Several Jewish groups praised the Council of the European Union for its unanimous adoption of a statement on combating anti-Semitism across the continent.

The measure, which was the first time the council’s 28-member states have passed a resolution countering anti-Semitism, calls on its member states to “to adopt and implement a holistic strategy to prevent and fight all forms of anti-Semitism.”

It also expresses E.U. determination to “ensure a future for Jewish people to live with the same sense of security and freedom as all other citizens in the European Union,” while urging E.U. member states that have not yet adopted the International Holocaust Remembrance Alliance (IHRA) working definition of anti-Semitism to endorse it.

“The E.U. has taken a historic step toward fighting all forms of hatred targeting Jews,” said Daniel Schwammenthal, director of the AJC Transatlantic Institute, the Brussels-based arm of AJC, the global Jewish-advocacy organization.

“This declaration is an important step in the fight against anti-Semitism because it provides a positive and concrete road map for the safeguarding of Jewish communities and strengthens the legislative tools for governments to fight hate and intolerance,” European Jewish Congress president Dr. Moshe Kantor. “Now we hope that each E.U. member state will take the required and appropriate action, and that the European Commission and the European Parliament will monitor the progress made by each state against anti-Semitism.”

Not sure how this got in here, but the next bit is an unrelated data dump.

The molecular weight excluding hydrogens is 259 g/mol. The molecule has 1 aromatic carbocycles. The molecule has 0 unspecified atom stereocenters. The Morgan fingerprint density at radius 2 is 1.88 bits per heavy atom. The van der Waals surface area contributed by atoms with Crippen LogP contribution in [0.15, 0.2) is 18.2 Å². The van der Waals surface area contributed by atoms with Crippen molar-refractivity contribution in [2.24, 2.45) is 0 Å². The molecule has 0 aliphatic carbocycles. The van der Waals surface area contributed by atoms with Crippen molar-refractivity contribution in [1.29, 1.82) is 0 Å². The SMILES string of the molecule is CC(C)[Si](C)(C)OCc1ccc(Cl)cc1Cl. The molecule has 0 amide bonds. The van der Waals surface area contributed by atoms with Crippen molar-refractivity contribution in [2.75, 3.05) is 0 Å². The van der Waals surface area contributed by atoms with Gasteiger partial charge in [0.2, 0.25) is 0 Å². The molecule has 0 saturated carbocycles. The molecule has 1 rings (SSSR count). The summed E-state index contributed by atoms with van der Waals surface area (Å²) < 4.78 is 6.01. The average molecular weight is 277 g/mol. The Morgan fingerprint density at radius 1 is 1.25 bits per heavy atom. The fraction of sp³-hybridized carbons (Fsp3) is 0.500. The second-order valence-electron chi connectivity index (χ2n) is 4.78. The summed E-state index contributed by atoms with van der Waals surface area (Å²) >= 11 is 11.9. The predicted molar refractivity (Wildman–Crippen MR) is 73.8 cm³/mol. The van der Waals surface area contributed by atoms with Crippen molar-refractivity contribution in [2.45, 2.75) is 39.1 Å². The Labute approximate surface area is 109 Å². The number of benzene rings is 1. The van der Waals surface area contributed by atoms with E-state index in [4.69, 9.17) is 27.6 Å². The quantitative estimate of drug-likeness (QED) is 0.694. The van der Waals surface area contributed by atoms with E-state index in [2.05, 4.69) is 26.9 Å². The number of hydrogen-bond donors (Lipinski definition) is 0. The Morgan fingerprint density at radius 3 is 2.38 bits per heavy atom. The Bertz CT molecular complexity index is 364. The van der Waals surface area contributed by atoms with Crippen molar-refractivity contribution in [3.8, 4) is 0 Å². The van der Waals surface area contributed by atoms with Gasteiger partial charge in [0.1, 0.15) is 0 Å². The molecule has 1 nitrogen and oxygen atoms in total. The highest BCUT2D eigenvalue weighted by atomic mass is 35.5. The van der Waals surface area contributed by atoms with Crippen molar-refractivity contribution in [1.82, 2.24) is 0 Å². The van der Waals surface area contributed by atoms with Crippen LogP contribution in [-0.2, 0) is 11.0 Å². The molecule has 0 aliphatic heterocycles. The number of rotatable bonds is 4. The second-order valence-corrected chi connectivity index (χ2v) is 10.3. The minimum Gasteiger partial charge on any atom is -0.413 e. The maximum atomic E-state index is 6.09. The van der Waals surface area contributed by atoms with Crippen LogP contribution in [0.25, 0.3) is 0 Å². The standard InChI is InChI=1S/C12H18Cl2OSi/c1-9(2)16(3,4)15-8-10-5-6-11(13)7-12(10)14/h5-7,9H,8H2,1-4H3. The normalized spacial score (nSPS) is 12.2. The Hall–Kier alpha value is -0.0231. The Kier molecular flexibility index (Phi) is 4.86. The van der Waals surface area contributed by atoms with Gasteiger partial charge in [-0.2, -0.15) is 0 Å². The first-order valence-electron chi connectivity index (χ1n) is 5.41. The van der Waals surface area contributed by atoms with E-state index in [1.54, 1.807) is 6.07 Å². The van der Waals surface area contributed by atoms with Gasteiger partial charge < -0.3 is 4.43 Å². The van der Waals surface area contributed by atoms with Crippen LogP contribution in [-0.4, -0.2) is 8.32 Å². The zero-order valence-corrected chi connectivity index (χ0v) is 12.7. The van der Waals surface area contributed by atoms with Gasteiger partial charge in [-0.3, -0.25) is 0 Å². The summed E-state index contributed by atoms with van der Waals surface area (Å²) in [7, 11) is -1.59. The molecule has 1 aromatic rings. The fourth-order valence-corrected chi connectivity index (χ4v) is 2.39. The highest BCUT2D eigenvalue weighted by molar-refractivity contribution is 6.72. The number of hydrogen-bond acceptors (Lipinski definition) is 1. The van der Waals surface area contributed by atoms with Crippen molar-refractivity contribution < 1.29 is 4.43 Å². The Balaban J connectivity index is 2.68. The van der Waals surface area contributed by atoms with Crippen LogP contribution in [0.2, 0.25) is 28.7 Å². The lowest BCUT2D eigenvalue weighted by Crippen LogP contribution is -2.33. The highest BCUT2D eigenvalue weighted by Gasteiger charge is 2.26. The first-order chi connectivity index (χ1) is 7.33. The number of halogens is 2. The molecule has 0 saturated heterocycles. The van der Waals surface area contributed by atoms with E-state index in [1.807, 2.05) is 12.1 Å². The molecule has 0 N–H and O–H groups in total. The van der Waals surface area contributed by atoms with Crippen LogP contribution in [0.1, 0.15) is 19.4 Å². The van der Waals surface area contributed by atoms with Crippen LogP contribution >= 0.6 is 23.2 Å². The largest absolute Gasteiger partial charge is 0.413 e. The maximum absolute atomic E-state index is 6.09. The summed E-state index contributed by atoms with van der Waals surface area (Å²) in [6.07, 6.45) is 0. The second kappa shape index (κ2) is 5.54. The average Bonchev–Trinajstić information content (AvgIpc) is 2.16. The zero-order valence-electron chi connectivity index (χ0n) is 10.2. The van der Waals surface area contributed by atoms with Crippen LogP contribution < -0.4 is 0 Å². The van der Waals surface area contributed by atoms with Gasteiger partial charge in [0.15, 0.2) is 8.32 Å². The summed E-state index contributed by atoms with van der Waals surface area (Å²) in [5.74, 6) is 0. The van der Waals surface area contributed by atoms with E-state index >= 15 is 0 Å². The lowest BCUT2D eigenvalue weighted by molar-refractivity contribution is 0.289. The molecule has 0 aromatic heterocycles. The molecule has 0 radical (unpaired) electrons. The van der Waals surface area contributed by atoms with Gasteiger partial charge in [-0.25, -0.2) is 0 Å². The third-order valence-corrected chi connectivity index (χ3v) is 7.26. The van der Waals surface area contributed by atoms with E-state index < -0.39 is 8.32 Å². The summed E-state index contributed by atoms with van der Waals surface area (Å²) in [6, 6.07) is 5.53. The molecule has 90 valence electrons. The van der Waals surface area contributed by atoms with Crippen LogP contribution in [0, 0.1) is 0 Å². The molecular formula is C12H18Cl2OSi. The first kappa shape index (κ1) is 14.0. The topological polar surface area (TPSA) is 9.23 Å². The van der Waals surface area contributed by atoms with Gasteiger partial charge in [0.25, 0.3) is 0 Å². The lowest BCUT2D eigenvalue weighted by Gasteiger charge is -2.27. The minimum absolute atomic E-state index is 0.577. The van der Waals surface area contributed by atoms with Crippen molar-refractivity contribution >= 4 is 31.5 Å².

Ronald S. Lauder, president of the WJC, said “just days after polling revealed that anti-Semitism continues to haunt Europe—and with the memory of the Holocaust fading—this declaration is a clear recognition by the governments of all E.U. member states that serious action, both politically and practically, is needed to deal with the clear and specific challenges posed by this ancient hatred.”

The Jewish groups also praised Austrian Chancellor Sebastian Kurz, who currently holds the E.U. presidency, for initiating the declaration.

“We would like to thank Chancellor Kurz, with whom we have worked closely in the last few months, and all the European leaders and officials who assisted with this vital process,” continued Kantor. “One of the most urgent calls for action in the declaration is to adopt the IHRA definition of anti-Semitism to assist law-enforcement agencies in their efforts to identify and investigate more efficiently anti-Semitic manifestations in all their forms.”